Friday, September 29, 2006

Rod Barton

An interview with Australian weapons inspector Rod Barton conducted by Luke Ryland of Wotisitgood4:

(Part one)

Luke Ryland: Did you think that Saddam had any WMD?

Rod Barton: No. I thought that maybe there were still some old weapons of no real significance, and that's what Blix thought as well. Partly because they didn’t have any delivery systems and partly because old weapons deteriorate. You know, if they had weapons from pre 91, by 2003 they are at least 12 years old - and they deteriorate a lot, particularly chemical and bio weapons.

Anthrax, and conceivably mustard gas, can maybe continue to be viable after a long period but most of the others deteriorate beyond utility. But even then, Iraq didn’t have any delivery systems anyway, so there was no real threat.

As for new weapons, we had inspectors on the ground there - from Nov till the end of Feb - and there weren’t even any facilities that could have made anything. All of the facilities that we looked at were all completely run-down so we knew that they couldn’t have rebuilt anything. If we had a bit more time we could have been more firm about that finding - but we were pretty sure there was nothing there. We knew that Saddam wasn't a threat.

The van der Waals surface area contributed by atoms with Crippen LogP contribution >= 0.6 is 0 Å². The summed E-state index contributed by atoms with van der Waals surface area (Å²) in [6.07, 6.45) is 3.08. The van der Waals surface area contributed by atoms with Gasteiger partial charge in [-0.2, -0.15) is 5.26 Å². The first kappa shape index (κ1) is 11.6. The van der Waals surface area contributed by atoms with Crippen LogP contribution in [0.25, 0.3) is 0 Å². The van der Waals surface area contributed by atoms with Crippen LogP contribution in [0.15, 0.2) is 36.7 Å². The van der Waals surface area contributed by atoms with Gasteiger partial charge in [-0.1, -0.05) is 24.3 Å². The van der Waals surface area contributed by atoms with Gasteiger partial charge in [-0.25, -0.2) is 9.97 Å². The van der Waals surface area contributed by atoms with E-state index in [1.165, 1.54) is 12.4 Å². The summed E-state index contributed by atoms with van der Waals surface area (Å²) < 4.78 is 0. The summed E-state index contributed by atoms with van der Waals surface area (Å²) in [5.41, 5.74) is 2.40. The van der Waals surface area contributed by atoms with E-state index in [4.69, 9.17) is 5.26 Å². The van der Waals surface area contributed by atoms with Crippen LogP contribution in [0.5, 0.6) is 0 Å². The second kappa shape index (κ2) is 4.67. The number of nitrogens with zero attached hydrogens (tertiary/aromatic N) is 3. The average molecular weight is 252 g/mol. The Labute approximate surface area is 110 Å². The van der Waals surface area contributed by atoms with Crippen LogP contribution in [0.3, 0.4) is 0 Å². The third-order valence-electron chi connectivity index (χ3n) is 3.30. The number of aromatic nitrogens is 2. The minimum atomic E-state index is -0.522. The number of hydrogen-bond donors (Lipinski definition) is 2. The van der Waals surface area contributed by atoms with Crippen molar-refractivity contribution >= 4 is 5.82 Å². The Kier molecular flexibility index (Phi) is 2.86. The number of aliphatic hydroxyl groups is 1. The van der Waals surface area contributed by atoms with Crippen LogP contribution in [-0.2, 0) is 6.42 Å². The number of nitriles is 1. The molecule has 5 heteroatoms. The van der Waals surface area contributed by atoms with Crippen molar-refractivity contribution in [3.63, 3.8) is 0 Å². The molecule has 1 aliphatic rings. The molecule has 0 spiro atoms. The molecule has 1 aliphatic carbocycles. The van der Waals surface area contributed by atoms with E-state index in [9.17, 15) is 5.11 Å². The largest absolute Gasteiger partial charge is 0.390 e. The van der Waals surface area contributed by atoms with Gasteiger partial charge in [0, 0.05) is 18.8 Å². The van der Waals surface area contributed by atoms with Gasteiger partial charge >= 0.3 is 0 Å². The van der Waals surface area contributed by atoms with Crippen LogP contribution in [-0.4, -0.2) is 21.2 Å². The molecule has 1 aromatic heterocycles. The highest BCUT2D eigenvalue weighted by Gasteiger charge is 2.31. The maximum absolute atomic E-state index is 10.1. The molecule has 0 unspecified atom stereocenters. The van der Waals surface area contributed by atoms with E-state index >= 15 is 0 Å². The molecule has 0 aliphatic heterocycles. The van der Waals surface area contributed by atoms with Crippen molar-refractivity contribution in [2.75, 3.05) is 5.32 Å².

We published a lot of stuff when I was working with Hans Blix - but a lot of it was ignored.

LR: In December 2003, Saddam delivered his 12,000 Weapons Declaration to the Security Council. Did that accurately reflect the status of Iraq's program?

RB: Well, their bottom line: "we don’t have any WMD" was correct - but Iraq didn’t tell the entire truth in that document - there were still a lot of things that were false - significant things, too - false, or misleading. So Iraq didn't really help its own cause.

I helped write Hans Blix's speeches to the UNSC - and we clearly were concerned about some of the things that Iraq said in that declaration because we had information that contradicted it, and we say that in the speeches. We understand a bit better now why they didn’t tell the whole truth - they were partly caught up in lies from the past, and they felt that if they tried to correct the lies from the past then nobody would believe them, and they'd be accused of lying again - so they kept to the old story.

LR: When you interviewed the scientists in Iraq after the invasion, did they tell the truth then?

RB: Yeah - most of them. They had no interest in lying at that point, and we could line up all of their stories - the scientists and the politicians - Tariq Aziz for example.

LR: I have an outstanding FOIA on that document - is there any reason why it shouldn’t be made public?

RB: The redacted elements? No.